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Mr Cain, one of the Prime Minister’s closest aides, has quit Downing Street amid reports of a bitter power struggle within Number 10. And former BBC political heavyweight Mr Neil, who blames Mr Cain for Mr Johnson’s refusal to grant a pre-election interview, was quick to respond to the announcement of his imminent departure.
I guess doing your master’s bidding
He tweeted: “So farewell, Lee Cain. Can’t recall ever meeting you but you were the one who kept stringing us alone during the 2019 campaign saying Boris Johnson really wanted to do a BBC interview with me, it was just matter of logistics.
“B***, wasn’t it? But I guess doing your master’s bidding.”
Mr Cain had been offered the post of chief of staff but a backlash among Tories and Mr Johnson’s inner circle ultimately led him to announce his departure from No 10 rather than take a promotion.
His exit has sparked speculation that he could be followed by fellow Vote Leave campaigner Dominic Cummings, Mr Johnson’s top adviser who is seen as the most powerful figure in No 10.
The Prime Minister’s official spokesman James Slack, who confirmed he would be replacing Mr Cain when he departs in the new year, insisted that Mr Johnson was not being distracted from the national crisis by the bitter row.
He said: “You’ve seen from the Prime Minister this week that he’s absolutely focused on taking all the steps that are required to equip the country to beat coronavirus,” the spokesman said.
Mr Slack, a former journalist who also served as Theresa May’s official spokesman when she led the country, said he would remain a civil servant when he succeeds Mr Cain.
Westminster was on resignation watch for other key figures in Downing Street.
Mr Cummings, a close political ally of the departing communications chief having worked together since the Brexit campaign, was said to be unhappy with the way his friend had been treated.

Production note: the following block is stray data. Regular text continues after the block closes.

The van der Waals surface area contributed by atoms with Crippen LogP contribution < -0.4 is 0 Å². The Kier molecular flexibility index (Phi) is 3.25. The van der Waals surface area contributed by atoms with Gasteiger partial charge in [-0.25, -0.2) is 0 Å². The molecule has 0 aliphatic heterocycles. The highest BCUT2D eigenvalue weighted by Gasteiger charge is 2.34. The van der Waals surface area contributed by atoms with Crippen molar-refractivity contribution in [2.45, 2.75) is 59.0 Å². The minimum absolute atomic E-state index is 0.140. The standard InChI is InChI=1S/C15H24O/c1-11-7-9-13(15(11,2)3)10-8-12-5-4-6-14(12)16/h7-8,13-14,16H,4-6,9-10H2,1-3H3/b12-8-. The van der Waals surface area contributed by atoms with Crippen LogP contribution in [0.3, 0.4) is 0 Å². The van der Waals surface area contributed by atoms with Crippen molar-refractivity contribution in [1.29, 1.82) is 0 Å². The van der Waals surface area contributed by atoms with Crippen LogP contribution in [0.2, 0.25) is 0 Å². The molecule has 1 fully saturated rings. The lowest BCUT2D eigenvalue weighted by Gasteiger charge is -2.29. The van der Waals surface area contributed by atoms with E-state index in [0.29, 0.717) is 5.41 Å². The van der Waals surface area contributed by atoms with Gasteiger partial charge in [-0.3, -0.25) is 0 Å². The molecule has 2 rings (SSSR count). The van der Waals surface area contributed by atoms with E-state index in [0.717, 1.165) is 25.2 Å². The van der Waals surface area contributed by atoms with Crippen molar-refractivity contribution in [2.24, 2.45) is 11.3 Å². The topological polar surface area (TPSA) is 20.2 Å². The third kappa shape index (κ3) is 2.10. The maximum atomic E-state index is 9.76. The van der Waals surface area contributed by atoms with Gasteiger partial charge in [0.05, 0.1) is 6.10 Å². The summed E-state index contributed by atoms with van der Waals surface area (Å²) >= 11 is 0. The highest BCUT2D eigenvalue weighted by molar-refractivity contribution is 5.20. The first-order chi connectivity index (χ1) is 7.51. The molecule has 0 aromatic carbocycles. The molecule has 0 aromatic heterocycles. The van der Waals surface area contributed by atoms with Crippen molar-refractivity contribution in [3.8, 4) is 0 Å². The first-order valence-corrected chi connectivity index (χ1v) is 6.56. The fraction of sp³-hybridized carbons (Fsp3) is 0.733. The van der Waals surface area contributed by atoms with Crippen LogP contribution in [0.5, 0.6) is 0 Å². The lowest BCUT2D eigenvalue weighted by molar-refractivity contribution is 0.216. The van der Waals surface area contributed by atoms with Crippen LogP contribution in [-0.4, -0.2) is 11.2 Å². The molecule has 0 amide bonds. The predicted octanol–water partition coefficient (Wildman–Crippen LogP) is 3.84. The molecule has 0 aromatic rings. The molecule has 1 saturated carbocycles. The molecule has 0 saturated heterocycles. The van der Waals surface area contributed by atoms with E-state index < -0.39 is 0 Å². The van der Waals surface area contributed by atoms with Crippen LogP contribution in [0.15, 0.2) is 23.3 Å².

But it is reported he is staying put for now to work on the Government’s response to COVID-19 and Government sources said Lord Frost will not be standing down as chief Brexit negotiator.
Mr Cummings declined to answer journalists’ questions as he left his home this morning, while Mr Cain was spotted heading into No 10 clutching a coffee.
Conservative backbencher Sir Roger Gale said: “The Government, and Downing Street particularly, should be concentrating all of its efforts on the pandemic and on the end game of Brexit, and frankly this is a distraction that cannot and should not be allowed to take place and the Prime Minister has got to get a grip on it.”
In his resignation statement, Mr Cain confirmed he had been offered a promotion to the key position of the Prime Minister’s chief of staff.
The move – which would have meant he was one of just a handful of people in No 10 with direct one-to-one access to Mr Johnson – was seen as entrenching the grip of the Vote Leave faction on the Downing Street operation.
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But it ran into immediate resistance, with Mr Johnson’s fiancee, Carrie Symonds – who has clashed in the past with Mr Cummings – reportedly strongly opposed to the appointment.
Allegra Stratton, the former broadcaster brought in to host televised No 10 news conferences from next year, was also said to have objected to the appointment.
Labour leader Sir Keir Starmer told LBC Radio the Downing Street infighting was “pathetic”.
He said: “We’re in the middle of a pandemic. We’re all worried about our health and families, we’re all worried about our jobs, and this lot are squabbling behind the door of No 10.”
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